Python __delattr__() Magic Method

Python’s magic method __delattr__() implements the built-in delattr() function that takes an object and an attribute name as arguments and removes the attribute from the object.

We call this a “Dunder Method” for Double Underscore Method” (also called “magic method”). To get a list of all dunder methods with explanation, check out our dunder cheat sheet article on this blog.

Syntax and Example

object.__delattr__(object, attr)

Let’s have a look at an example where you override the __delattr__ magic method of a custom class Car to change the speed attribute value to 42 instead of deleting it:

class Car:
    def __init__(self):
        self.speed = 100

    def __delattr__(self, attr):
        self.speed = 42

# Create object
porsche = Car()


print(porsche.speed)
# 100

delattr(porsche, 'speed')

print(porsche.speed)
# 42

Note that if you wouldn’t have overridden the __delattr__() magic method, Python would’ve removed the speed attribute which would’ve led to an error. You can see this scenario next in our recap on the built-in delattr() function.

Background delattr()

Python’s built-in delattr() function takes an object and an attribute name as arguments and removes the attribute from the object.

The call delattr(object, 'attribute') is semantically identical to del object.attribute.

Before we dive into a practical example of the delattr() function, feel free to watch my explainer video here:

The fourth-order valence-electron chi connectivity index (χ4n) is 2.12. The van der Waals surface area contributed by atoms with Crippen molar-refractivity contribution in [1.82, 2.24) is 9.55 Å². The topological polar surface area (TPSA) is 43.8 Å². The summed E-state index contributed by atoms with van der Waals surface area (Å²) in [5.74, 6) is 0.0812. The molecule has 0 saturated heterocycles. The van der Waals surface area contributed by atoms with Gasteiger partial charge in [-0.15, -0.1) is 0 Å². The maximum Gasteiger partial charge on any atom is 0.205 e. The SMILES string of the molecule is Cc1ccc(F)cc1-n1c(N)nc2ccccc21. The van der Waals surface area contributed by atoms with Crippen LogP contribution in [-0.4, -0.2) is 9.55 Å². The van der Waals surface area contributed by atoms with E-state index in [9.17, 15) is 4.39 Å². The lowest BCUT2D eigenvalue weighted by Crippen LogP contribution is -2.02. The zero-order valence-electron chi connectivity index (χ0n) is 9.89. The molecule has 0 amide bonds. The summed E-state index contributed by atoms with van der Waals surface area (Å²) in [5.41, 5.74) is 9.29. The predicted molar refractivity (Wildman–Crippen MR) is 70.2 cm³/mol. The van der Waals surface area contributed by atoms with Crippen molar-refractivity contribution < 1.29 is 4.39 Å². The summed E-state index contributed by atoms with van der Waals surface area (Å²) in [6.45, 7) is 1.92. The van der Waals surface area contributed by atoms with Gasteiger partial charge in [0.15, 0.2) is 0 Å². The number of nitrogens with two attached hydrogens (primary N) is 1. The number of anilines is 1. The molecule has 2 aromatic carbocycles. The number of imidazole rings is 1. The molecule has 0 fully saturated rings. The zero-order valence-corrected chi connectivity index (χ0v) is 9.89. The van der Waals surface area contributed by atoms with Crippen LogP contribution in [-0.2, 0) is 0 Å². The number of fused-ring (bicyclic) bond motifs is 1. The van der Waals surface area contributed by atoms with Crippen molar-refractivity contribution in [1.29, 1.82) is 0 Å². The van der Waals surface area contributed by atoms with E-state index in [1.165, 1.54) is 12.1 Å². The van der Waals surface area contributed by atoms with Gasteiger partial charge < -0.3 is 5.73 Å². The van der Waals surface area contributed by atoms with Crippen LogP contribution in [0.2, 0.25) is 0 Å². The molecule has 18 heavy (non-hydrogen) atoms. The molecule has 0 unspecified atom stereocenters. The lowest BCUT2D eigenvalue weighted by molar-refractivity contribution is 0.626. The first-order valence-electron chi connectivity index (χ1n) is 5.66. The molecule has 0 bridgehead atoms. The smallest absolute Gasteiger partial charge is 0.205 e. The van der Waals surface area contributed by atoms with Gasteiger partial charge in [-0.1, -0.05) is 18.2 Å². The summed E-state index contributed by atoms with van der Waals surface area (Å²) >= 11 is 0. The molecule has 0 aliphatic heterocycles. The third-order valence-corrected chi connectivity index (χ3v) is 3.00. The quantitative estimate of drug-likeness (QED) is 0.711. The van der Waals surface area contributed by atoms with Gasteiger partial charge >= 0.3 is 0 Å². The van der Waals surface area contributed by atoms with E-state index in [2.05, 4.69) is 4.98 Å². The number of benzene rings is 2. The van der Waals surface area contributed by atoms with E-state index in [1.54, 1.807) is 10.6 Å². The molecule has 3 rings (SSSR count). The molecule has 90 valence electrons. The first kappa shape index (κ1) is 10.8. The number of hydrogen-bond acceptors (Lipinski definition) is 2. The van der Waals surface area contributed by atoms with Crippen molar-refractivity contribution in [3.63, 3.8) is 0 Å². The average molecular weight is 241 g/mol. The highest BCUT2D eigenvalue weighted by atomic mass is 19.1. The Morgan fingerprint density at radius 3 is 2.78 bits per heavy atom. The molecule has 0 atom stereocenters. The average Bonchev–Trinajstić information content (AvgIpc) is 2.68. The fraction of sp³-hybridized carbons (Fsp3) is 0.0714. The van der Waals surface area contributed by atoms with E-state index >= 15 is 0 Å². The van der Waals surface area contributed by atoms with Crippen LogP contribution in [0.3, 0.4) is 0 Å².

Let’s dive into an example next.

First, create a Car object with one attribute speed.

# Define class with one attribute
class Car:
    def __init__(self):
        self.speed = 100


# Create object
porsche = Car()

Next, print the attribute speed:

# What's the value for attribute speed?
print(porsche.speed)
# 100

Now, use delattr(porsche, speed) to remove the attribute speed from the object porsche.

# Remove the attribute speed from porsche
delattr(porsche, 'speed')

After removing the attribute, it cannot be accessed anymore:

# Does this still work?
print(porsche.speed)
# No:
'''
Traceback (most recent call last):
  File "C:\Users\xcent\Desktop\Finxter\Blog\HowToConvertBooleanToStringPython\code.py", line 18, in <module>
    print(porsche.speed)
AttributeError: 'Car' object has no attribute 'speed'
'''

References:

Where to Go From Here?

Enough theory. Let’s get some practice!

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